As a young professional, I always value the opportunity to learn from more experienced supply chain managers. I recently had the pleasure of speaking with Bill Best, divisional vice president of supply chain operations, and Tiffany Thompson, supply chain strategy manager, at specialty outdoor retailer REI. Since finishing graduate school with an MBA in global supply chain management, I began working at REI part time and have enjoyed learning about the inner-workings of this unique company.
I went to Best and Thompson because I was interested in learning more about REI’s newest distribution center in Goodyear, Arizona. The business continued its commitment to sustainable operations by developing this industry-first, net-zero energy, LEED Platinum facility. Leadership in Energy and Environmental Design (LEED) is a rating system created by the United States Green Building Council (USGBC) to evaluate a building’s environmental performance and encourage market transformation toward sustainable design. The system operates on a 100-point system, and projects earn credits for environmentally friendly actions taken during the construction and use of a building. These credits convert to points, which then determine certification level: Certified (40-49 points), Silver (50-59 points), Gold (60-79 points) and Platinum (80+).
To give readers an idea of magnitude and scale, when construction was completed in June 2016, the Goodyear distribution center was a seven-year, multimillion-dollar venture that required a high level of coordination and collaboration by all parties involved. The initiative involved multiple sustainability strategies and solutions:
- A 2.2 megawatt solar system produces renewable energy on-site — enough to power the entire facility annually. The system will provide REI with 25 years of energy and pay for itself in just five years.
- The industry’s first omnichannel, one-touch fulfillment system enables one person to process items eight times faster than the typical distribution center. This means that outdoor enthusiasts will get their gear faster. Beyond that win for the customer, the material handling systems incorporate 24 volt motors, which reduce the energy demand of this highly automated facility.
- An innovative restoration project at the Verde River will enhance water flows and recreation access. This is the first LEED-accredited water restoration project, and it introduces Water Restoration Certificates that facilitate large-scale water stewardship.
- A non-evaporative cooling system keeps employees comfortable in the desert heat. The system is fully powered by renewable energy and saves millions of gallons of water every year.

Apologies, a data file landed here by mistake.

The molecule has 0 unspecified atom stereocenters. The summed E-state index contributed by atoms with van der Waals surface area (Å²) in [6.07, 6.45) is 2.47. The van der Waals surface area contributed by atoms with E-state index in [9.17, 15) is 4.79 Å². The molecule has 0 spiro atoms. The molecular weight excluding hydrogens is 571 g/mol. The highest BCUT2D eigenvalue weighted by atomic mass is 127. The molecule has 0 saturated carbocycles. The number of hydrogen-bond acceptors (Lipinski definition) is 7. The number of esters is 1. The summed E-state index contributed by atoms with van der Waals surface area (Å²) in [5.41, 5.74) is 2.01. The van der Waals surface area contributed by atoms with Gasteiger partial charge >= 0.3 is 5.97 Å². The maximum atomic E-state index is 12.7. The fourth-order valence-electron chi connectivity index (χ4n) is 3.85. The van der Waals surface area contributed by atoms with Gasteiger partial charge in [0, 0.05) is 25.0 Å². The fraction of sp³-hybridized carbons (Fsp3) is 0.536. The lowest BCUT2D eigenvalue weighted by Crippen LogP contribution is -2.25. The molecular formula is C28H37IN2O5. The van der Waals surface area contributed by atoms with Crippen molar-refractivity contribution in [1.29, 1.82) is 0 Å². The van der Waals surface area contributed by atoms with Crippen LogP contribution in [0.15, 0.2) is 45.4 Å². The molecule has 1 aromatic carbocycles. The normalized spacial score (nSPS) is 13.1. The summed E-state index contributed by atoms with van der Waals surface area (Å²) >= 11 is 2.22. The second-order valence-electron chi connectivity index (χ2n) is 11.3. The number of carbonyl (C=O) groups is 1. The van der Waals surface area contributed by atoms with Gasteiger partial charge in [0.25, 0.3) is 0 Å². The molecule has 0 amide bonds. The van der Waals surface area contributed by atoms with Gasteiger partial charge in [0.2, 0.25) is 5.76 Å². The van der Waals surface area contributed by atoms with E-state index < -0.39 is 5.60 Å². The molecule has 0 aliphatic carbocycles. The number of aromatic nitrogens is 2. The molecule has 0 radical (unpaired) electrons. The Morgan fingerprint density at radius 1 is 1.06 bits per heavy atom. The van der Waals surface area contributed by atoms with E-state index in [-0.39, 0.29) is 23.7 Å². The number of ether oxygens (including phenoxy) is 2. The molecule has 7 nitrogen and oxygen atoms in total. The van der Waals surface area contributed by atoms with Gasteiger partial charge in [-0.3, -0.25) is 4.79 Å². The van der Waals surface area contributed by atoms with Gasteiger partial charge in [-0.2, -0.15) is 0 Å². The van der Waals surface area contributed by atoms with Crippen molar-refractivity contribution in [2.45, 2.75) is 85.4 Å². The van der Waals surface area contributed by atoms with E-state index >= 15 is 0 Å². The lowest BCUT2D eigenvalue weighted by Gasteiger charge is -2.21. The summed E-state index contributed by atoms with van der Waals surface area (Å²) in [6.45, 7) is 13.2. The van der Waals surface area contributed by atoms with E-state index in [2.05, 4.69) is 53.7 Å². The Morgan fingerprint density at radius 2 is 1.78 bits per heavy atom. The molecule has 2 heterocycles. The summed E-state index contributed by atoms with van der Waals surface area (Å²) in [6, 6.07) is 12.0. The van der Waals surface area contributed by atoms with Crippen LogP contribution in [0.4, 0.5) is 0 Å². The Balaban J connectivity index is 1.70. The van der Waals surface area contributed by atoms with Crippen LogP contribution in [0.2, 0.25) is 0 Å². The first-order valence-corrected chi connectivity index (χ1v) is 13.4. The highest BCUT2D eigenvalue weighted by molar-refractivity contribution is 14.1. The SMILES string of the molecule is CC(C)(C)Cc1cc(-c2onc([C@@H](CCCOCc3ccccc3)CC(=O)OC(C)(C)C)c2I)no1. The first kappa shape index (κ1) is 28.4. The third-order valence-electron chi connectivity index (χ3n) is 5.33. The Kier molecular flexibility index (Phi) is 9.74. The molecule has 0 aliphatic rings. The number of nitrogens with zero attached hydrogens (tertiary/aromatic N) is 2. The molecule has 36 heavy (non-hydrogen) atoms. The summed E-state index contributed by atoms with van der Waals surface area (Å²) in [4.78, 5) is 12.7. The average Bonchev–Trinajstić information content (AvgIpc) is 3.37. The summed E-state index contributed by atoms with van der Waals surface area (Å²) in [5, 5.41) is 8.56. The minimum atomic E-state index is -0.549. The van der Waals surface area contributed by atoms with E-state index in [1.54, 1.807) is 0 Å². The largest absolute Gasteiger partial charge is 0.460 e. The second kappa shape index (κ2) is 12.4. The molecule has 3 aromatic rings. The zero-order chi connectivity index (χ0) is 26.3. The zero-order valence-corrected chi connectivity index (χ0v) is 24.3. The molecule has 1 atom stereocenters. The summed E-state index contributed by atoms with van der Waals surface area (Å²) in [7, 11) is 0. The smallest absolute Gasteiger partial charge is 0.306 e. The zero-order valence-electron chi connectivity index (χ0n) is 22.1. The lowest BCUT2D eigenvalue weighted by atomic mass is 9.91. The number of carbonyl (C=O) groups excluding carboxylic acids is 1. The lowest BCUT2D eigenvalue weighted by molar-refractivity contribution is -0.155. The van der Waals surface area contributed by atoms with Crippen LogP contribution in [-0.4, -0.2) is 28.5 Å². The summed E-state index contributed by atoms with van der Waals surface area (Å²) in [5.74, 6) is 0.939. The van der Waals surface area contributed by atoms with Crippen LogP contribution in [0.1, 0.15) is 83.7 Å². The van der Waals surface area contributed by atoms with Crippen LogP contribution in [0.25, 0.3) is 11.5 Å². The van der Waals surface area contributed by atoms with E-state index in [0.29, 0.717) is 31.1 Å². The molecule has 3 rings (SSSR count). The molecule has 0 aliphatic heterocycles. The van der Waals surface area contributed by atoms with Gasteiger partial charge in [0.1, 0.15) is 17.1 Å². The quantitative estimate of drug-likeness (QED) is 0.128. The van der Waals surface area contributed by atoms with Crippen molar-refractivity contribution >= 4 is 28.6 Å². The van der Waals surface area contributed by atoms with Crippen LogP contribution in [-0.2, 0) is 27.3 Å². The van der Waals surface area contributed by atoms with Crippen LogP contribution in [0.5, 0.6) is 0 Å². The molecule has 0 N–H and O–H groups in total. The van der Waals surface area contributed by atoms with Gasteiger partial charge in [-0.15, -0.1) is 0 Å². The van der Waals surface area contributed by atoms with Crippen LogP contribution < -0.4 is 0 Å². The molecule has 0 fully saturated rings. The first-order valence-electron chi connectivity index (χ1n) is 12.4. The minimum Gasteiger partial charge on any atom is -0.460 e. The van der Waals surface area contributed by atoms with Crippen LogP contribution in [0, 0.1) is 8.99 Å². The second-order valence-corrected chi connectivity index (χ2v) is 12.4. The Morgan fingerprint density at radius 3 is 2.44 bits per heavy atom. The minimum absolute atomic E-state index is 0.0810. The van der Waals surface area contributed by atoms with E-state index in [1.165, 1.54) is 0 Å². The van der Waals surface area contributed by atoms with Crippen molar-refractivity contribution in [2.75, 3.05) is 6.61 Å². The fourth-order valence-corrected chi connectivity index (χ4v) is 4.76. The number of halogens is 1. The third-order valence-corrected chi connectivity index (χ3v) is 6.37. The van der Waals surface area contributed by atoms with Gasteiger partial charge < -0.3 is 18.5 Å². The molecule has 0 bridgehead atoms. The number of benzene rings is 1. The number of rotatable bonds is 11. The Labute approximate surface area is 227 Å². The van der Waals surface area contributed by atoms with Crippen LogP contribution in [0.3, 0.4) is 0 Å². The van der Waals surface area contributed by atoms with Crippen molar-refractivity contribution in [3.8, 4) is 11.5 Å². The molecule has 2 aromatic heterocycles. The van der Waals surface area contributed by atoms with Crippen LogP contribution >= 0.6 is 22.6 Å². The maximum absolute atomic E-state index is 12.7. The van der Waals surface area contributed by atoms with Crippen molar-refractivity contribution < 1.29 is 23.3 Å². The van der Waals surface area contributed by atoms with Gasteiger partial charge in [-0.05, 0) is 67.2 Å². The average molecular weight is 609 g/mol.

- REI has a sustainability goal to be 100 percent landfill-free in its operations by 2020. The Goodyear operation builds on that mission with a recycling program through which approximately 97 percent of all materials are recycled and less than 3 percent of waste is sent to landfills.
To date, most of the articles written on the Goodyear distribution center are focused on these features and benefits. However, there isn’t much information available regarding the how-to aspect. Best and Thompson (who is also the Goodyear distribution center project manager) shared with me the following three steps to maximize success and return on investment in the LEED-certification process.
- Make an organizational commitment to sustainability. This is the foundation upon which future goals and successes are built. An organizational commitment to sustainability has a lot to do with corporate alignment. When sustainability and sustainable operations become a core part of an organization’s mission, as they are at REI, the organization can determine its appetite to invest in sustainability. Ultimately, smart financial decisions must be made, and, without corporate alignment, the business case becomes more difficult to build and rationalize.
- Identify and choose partners to contribute to and help realize your aspirations. When REI first embarked on the LEED-certification process in 2010, the organization aimed to build a LEED Gold distribution center. However, leaders didn’t say LEED Gold was what success looks like. Rather, at the outset, executives made it clear that LEED Gold was the aspiration, not the limit. Instead of just working from the checklist and making sure enough credits were accumulated, REI identified partners through a rigorous selection process to help the company reach higher.
- Model available opportunities along a sustainability continuum with no constraints. After partners were chosen based on their unique core competencies and ability to contribute to REI’s mission, the next step was to model the opportunities using energy conservation modelling methodology against the living building sustainability continuum. LEED falls within this continuum at various milestones — certified, silver, gold and platinum. As REI and its partners tested the sustainable operation opportunities, the process exposed that the group was able to exceed original aspirations and stretch to LEED Platinum standards. Ultimately, the opportunities and actions that REI chose to pursue were born out of collaboration with its partners and deemed sufficient by the USGBC for LEED Platinum certification.
LEED is helping to create a future of sustainable retailing. This is very important, particularly considering that retailing represents 20 percent of all buildings in the United States — taking up even more space than offices. I hope the steps outlined here will enable other retail organizations to embrace similar green building investments.
Rex Magadia works in transportation and logistics at the Academy of Art University in San Francisco. He has a background in environmental engineering and a Master of Business Administration degree in global supply chain management. Magadia may be contacted at firstname.lastname@example.org.
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